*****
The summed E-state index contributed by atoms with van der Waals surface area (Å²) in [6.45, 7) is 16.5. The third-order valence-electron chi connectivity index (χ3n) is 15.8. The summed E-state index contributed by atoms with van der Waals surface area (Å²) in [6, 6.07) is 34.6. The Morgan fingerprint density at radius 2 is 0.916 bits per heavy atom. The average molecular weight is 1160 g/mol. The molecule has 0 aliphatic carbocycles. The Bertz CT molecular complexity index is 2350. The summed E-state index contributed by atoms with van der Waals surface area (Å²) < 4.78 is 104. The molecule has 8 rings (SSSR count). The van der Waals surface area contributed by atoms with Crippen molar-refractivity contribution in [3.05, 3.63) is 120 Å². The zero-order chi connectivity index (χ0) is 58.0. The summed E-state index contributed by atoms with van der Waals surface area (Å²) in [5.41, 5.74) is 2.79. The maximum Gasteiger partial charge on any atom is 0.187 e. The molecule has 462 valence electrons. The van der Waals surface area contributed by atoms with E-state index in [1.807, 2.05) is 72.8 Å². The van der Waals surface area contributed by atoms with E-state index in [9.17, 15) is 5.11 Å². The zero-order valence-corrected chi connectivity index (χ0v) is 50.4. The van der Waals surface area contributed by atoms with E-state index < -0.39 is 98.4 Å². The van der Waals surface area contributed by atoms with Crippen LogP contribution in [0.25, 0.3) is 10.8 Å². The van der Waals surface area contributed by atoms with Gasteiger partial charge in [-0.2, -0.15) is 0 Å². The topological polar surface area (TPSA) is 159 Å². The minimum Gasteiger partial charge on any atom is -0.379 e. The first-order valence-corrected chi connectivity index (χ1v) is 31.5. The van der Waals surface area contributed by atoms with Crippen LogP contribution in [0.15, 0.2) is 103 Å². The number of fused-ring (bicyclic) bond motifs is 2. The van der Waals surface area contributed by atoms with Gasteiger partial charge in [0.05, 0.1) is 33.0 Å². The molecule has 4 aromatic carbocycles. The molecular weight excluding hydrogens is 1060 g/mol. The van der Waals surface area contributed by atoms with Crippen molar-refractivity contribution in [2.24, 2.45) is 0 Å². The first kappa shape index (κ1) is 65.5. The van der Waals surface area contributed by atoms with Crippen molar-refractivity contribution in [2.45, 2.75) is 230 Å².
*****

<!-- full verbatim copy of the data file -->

The summed E-state index contributed by atoms with van der Waals surface area (Å²) in [6.45, 7) is 16.5. The third-order valence-electron chi connectivity index (χ3n) is 15.8. The summed E-state index contributed by atoms with van der Waals surface area (Å²) in [6, 6.07) is 34.6. The Morgan fingerprint density at radius 2 is 0.916 bits per heavy atom. The average molecular weight is 1160 g/mol. The molecule has 0 aliphatic carbocycles. The Bertz CT molecular complexity index is 2350. The summed E-state index contributed by atoms with van der Waals surface area (Å²) < 4.78 is 104. The molecule has 8 rings (SSSR count). The van der Waals surface area contributed by atoms with Crippen molar-refractivity contribution in [3.05, 3.63) is 120 Å². The zero-order chi connectivity index (χ0) is 58.0. The summed E-state index contributed by atoms with van der Waals surface area (Å²) in [5.41, 5.74) is 2.79. The maximum Gasteiger partial charge on any atom is 0.187 e. The molecule has 462 valence electrons. The van der Waals surface area contributed by atoms with E-state index in [1.807, 2.05) is 72.8 Å². The van der Waals surface area contributed by atoms with E-state index in [9.17, 15) is 5.11 Å². The zero-order valence-corrected chi connectivity index (χ0v) is 50.4. The van der Waals surface area contributed by atoms with E-state index < -0.39 is 98.4 Å². The van der Waals surface area contributed by atoms with Crippen LogP contribution in [0.25, 0.3) is 10.8 Å². The van der Waals surface area contributed by atoms with Gasteiger partial charge in [-0.2, -0.15) is 0 Å². The topological polar surface area (TPSA) is 159 Å². The minimum Gasteiger partial charge on any atom is -0.379 e. The first-order valence-corrected chi connectivity index (χ1v) is 31.5. The van der Waals surface area contributed by atoms with Crippen LogP contribution in [0.15, 0.2) is 103 Å². The number of fused-ring (bicyclic) bond motifs is 2. The van der Waals surface area contributed by atoms with Gasteiger partial charge in [0.05, 0.1) is 33.0 Å². The molecule has 4 aromatic carbocycles. The molecular weight excluding hydrogens is 1060 g/mol. The van der Waals surface area contributed by atoms with Crippen molar-refractivity contribution in [2.24, 2.45) is 0 Å². The first kappa shape index (κ1) is 65.5. The van der Waals surface area contributed by atoms with Crippen molar-refractivity contribution in [2.45, 2.75) is 230 Å².